And while we're at it, we might as well ride our unicorns to work.

Unfortunately this workflow is not yet adopted.  But since the tools are getting

smarter and smarter, more and more people are adopting fuzzing and the ecosystem is evolving.

There is a lot of reasons to be optimistic about the future!     

One thing we can do to make our programs a bit safer is to look at each

part of the program and ask ourselves, does this part really need

privileges to do these things?   Luckily a great new innovation from OpenBSD comes riding

in like a knight in shine armor, like a hero in a medieval movie.

And its name is Pledge, pledge allows your program to easily predefined the access rights it

needs and if it breaks the promise, the process dies.

It's an easy to use way to approach the entire Mandatory Access Control swamp...      


Originally implemented as Tame in OpenBSD, but rebranded as Pledge in OpenBSD's 5.9 release.

Pledge makes security a lot easier for the developer!  If you want a function you have to

only have the privileges of being able to open files or something similar. Pledge makes it super-easy for

you as a developer to in 3 lines of code, in order to only allow a function to do what its suppose to do and

nothing more, so when attackers come and manipulate your function to do other things, Pledge comes riding in

and kills the process, no questions asked!

Kristaps has implemented both Tame and Pledge into production and we get to hear his advice

on how to do it.

Pledge adoption is growing and growing, and you can use it with a large number of programming

languages.  Just search for pledge and the programming language of your choice and someone has

most likely made a library for it.

External links:

Oct 02, 202001:35:17
Security Headlines with Mischa Peters

Security Headlines with Mischa Peters


In this podcast episode, we interview Mischa Peters which is a long time   

BSD user with a background in the world of data centers and ISP's.     

One of his latest projects is OpenBSD Amsterdam which is a pure-hearted   

OpenBSD virtual machine hosting provider.  That is running 100% OpenBSD,   

it's even using OpenBSD's own hypervisor.  We deep dive into   

OpenBSD Amsterdam, scripting with ssh, awk, and the basic tools, BSD, Hack-tic and    

a lot more!    

OpenBSD Amsterdam is one of the many interesting projects in the BSD space.   

Being a pure hearted OpenBSD virtual machine provider.  The project launched as a hobby project by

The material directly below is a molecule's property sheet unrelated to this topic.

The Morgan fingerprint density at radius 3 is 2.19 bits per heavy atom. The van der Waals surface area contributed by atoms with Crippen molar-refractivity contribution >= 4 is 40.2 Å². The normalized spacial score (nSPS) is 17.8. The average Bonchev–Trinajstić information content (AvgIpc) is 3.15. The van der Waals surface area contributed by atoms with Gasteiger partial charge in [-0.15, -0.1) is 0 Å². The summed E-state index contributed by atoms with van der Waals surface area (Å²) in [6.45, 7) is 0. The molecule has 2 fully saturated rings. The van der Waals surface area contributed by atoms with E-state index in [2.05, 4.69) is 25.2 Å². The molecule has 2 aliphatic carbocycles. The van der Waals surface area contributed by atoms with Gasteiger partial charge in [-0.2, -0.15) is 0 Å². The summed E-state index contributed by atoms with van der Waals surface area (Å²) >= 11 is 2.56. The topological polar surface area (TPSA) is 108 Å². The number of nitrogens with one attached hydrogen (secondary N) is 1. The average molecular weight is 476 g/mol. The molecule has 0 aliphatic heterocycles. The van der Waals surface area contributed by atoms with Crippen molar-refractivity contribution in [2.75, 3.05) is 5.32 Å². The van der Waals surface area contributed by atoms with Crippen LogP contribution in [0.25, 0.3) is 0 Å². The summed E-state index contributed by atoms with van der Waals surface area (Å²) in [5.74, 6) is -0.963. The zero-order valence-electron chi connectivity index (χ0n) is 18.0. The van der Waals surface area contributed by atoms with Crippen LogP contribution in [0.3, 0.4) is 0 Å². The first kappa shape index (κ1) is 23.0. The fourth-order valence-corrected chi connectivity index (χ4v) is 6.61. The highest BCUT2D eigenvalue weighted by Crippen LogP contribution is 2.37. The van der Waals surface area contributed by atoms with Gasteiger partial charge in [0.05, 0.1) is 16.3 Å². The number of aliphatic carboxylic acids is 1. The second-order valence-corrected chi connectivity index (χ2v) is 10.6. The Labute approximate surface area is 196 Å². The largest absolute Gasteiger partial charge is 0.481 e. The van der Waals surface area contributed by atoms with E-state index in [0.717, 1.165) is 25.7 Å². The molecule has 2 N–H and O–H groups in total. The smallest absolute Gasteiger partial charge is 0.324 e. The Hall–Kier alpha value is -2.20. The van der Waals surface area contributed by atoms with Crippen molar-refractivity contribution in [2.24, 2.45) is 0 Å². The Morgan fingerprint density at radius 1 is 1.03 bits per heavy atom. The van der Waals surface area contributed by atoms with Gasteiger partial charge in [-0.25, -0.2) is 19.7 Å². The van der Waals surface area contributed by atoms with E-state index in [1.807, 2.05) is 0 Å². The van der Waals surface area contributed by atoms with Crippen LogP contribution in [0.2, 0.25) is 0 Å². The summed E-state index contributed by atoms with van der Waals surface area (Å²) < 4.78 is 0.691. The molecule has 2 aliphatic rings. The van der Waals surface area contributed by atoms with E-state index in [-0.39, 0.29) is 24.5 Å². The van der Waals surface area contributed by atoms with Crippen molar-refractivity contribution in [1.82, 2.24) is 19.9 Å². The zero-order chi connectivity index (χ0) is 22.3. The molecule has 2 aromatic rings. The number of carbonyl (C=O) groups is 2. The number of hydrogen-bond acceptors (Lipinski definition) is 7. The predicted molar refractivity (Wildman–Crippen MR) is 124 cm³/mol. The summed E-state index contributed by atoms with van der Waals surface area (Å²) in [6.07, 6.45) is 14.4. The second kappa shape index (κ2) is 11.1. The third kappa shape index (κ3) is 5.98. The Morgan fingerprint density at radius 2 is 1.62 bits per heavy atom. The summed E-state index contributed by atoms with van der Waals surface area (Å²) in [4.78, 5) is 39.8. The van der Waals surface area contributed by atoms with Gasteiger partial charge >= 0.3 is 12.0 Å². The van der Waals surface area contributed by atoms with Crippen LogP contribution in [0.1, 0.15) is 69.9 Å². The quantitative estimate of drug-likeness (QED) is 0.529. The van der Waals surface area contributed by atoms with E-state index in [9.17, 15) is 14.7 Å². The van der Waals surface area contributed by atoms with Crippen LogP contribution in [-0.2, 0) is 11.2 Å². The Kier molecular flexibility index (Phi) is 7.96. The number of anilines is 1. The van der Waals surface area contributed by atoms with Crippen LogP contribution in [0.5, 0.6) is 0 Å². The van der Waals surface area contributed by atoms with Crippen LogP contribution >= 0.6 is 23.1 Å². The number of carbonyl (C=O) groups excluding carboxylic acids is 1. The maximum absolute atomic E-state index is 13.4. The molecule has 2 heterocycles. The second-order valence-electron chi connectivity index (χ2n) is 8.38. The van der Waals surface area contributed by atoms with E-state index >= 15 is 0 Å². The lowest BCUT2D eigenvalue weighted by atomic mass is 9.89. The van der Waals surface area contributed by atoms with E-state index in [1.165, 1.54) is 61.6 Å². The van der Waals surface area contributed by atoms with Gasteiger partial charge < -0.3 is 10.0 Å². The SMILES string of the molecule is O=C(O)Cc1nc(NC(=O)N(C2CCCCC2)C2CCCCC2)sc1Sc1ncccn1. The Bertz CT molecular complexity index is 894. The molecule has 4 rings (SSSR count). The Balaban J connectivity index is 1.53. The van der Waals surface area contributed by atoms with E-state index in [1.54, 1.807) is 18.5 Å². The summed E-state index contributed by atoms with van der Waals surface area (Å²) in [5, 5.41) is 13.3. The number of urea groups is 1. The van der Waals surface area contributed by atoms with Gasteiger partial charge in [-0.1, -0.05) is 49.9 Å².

Mischa Peters in 2018 and the first month already 40 people where interested in spinning up a virtual machine   

with OpenBSD Amsterdam.   

What makes it special is that it runs OpenBSD own Hypervisor, unlike the majority of hosting platforms that  

run qemu/kvm or Xen.     

So what you get is an OpenBSD virtual machine running on OpenBSD host. So it's OpenBSD all the way.    

Mischa started playing around with this new hypervisor project for fun and wanted to do something   

bigger with it, Having a background running servers in datacenters as well as running his on internet service  

provider(High5) which he started in 1999.

In this episode, we also get to know how it was to work for Xs4all in the 1990'ies. Xs4all is a Dutch internet  

service provider that came out of the *Hack-tic* scene.   

Which was a Dutch hacking community and magazine that where active between 1989 and 1994.    

This scene has been very active, creating conferences, being a voice     

for internet activism, suing the Church of Scientology and much more.     

Mischa, like many others, got introduced to SunOS Unix systems in school and went deeper and deeper into the   

Unix based rabbit hole. He ended up running Redhat and then found the wonderful world of BSD and   

was liberated from Linux through the adoption of FreeBSD.     

Mischa is the kind of person that handles the juggle between multiple projects demanding projects, a   

day job, a family with kids, a much more.    

We also talk about performing automated package management   

on OpenBSD, doing kernel upgrades, and automating things with simple command-line scripting.   

Sometimes Ansible is just a mess and the same thing can be done simpler with just a for loop   

some ssh and some basic command line hacking.   

Thanks to the OpenBSD Amsterdam project, a large chunk of cash has been donated to the OpenBSD